Geeky Teens: It Gets Better

Are you bullied in high school because you're a geek? Don't worry, it gets better.

Many popular students approach graduation day with bittersweet nostalgia: excitement for the future is tempered by fear of lost status. But as cap-and-gown season nears, let's also stop to consider the outcasts, students for whom finishing high school feels like liberation from a state-imposed sentence.

In seven years of reporting from American middle and high schools, I've seen repeatedly that the differences that cause a student to be excluded in high school are often the same traits or skills that will serve him or her well after graduation.

Examples abound: Taylor Swift's classmates left the lunch table as soon as she sat down because they disdained her taste for country music. Last year, the Grammy winner was the nation's top-selling recording artist.

Students mocked Tim Gunn's love of making things; now he is a fashion icon with the recognizable catchphrase "Make it work."

J.K. Rowling, author of the bestselling "Harry Potter" series, has described herself as a bullied child "who lived mostly in books and daydreams." It's no wonder she went on to write books populated with kids she describes as "outcasts and comfortable with being so."

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(Yes, the title is inspired from the It Gets Better Project, which lets LGBT kids and teens know that things will get better ... if they can just get through their teen years. Here's a fascinating story about the project over at NPR)


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Since Elton John's character in song is apparently fictional I'll give one example of an outcast who hooked up with an abused teen girl and the two of them became one of the most notorious spree-killing couples in American history. The boy was Charles Starkweather and the girl was Caril-Ann Fugate.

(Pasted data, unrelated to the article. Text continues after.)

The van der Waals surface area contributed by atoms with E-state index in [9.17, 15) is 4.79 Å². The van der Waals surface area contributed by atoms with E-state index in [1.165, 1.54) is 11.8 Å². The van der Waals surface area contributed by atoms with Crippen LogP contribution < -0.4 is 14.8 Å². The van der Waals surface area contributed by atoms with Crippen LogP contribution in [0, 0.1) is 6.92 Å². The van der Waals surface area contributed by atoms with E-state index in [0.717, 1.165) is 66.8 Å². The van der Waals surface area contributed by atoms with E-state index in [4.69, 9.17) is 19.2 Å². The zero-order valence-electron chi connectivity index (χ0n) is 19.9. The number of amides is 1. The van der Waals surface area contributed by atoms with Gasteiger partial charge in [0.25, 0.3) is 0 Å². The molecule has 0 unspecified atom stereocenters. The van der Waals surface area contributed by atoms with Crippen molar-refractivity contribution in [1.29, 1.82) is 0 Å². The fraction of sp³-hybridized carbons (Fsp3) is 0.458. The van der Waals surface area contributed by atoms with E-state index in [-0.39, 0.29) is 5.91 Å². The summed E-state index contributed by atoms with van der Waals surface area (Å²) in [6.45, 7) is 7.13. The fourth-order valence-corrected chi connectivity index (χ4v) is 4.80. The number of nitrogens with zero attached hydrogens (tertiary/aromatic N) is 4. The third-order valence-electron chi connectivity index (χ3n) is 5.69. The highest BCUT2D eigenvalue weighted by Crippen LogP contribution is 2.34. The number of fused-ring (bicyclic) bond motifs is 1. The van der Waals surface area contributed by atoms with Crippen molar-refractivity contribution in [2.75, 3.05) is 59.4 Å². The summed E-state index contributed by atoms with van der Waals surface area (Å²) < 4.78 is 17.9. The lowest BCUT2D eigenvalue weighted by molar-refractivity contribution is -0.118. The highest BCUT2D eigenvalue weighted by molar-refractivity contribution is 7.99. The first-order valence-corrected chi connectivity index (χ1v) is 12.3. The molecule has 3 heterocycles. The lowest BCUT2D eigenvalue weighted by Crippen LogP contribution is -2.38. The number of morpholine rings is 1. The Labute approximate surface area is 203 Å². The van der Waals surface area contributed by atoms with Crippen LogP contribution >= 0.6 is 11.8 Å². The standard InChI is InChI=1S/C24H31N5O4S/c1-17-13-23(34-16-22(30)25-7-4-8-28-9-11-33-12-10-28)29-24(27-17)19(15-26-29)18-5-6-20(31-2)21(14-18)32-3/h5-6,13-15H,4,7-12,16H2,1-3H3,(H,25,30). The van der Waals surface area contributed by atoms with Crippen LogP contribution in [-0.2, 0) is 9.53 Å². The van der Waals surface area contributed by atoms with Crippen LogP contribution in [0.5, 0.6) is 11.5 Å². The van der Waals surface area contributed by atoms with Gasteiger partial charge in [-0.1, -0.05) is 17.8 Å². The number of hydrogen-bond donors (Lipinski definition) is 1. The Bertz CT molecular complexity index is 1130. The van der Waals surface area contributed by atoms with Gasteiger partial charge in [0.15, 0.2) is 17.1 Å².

Starkweather suffered from myopia and bow legs and was perpetually ridiculed at high-school. Caril-Ann was abused by her father, sexually and otherwise physically. The first two victims of their spree were her parents.
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A part of me thinks the only thing that gets better is the individuals approximation of the reality of the situation. I'm 30 years old on friday and I still get the same criticisms I got when I was a teenager, except both me and my detractors are adults now. The primary difference is that I stopped valuating myself according to the standards of others, be they originally from tradition or mere egotistical whimsy. In Transformations of Consciousness: The Metaphysics and Epistemology by Franklin Merrell-Wolff, Wolff describes a transormed consciousness arrived at through the exercise of a mental faculty he calls 'introception' as distinct from the prevailing forms of cognition; perception and conception. When an individual's introceptive awarenss is awakened and noetic Realization is attained, the standard material based value system is flipped on its head. What is value is no longer how much one can acquire, but how little one can manage with. The desire to accumulate is not special and by no means difficult to abide in. The contrary is truth, to liberate onself from the desire is difficulty. People who accumulate masses of wealth are no more than self-driven demonoids. It's as if they are sucking up the life from the universe around them. Like a black hole. Yet, they will value it higher than any wisdom. Suffering may lead to an awakening of the introceptive cognition, or it may simply cause one to strive harder to gain material wealth and status and thus consume all that much more of the universe. In short, they may very well become what they hated.